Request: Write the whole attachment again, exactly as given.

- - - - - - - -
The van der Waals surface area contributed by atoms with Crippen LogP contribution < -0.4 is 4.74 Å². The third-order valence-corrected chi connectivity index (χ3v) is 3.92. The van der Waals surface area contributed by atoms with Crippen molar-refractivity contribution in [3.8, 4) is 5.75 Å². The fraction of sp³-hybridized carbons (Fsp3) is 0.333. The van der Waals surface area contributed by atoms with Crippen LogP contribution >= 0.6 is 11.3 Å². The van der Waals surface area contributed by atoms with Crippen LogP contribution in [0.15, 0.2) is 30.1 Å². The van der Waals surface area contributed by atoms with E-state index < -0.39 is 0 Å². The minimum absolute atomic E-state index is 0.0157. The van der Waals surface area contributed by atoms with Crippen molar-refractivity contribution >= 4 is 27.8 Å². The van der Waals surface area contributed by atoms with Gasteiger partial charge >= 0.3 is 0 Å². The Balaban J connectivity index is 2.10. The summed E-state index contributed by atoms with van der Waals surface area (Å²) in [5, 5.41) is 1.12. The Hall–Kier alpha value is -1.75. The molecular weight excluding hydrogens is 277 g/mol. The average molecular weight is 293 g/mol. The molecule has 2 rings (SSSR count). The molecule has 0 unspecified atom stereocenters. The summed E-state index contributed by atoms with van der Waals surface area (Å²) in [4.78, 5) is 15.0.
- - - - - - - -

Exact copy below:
The van der Waals surface area contributed by atoms with Crippen LogP contribution < -0.4 is 4.74 Å². The third-order valence-corrected chi connectivity index (χ3v) is 3.92. The van der Waals surface area contributed by atoms with Crippen molar-refractivity contribution in [3.8, 4) is 5.75 Å². The fraction of sp³-hybridized carbons (Fsp3) is 0.333. The van der Waals surface area contributed by atoms with Crippen LogP contribution >= 0.6 is 11.3 Å². The van der Waals surface area contributed by atoms with Crippen LogP contribution in [0.15, 0.2) is 30.1 Å². The van der Waals surface area contributed by atoms with E-state index < -0.39 is 0 Å². The minimum absolute atomic E-state index is 0.0157. The van der Waals surface area contributed by atoms with Crippen molar-refractivity contribution >= 4 is 27.8 Å². The van der Waals surface area contributed by atoms with Gasteiger partial charge >= 0.3 is 0 Å². The Balaban J connectivity index is 2.10. The summed E-state index contributed by atoms with van der Waals surface area (Å²) in [5, 5.41) is 1.12. The Hall–Kier alpha value is -1.75. The molecular weight excluding hydrogens is 277 g/mol. The average molecular weight is 293 g/mol. The molecule has 2 rings (SSSR count). The molecule has 0 unspecified atom stereocenters. The summed E-state index contributed by atoms with van der Waals surface area (Å²) in [4.78, 5) is 15.0.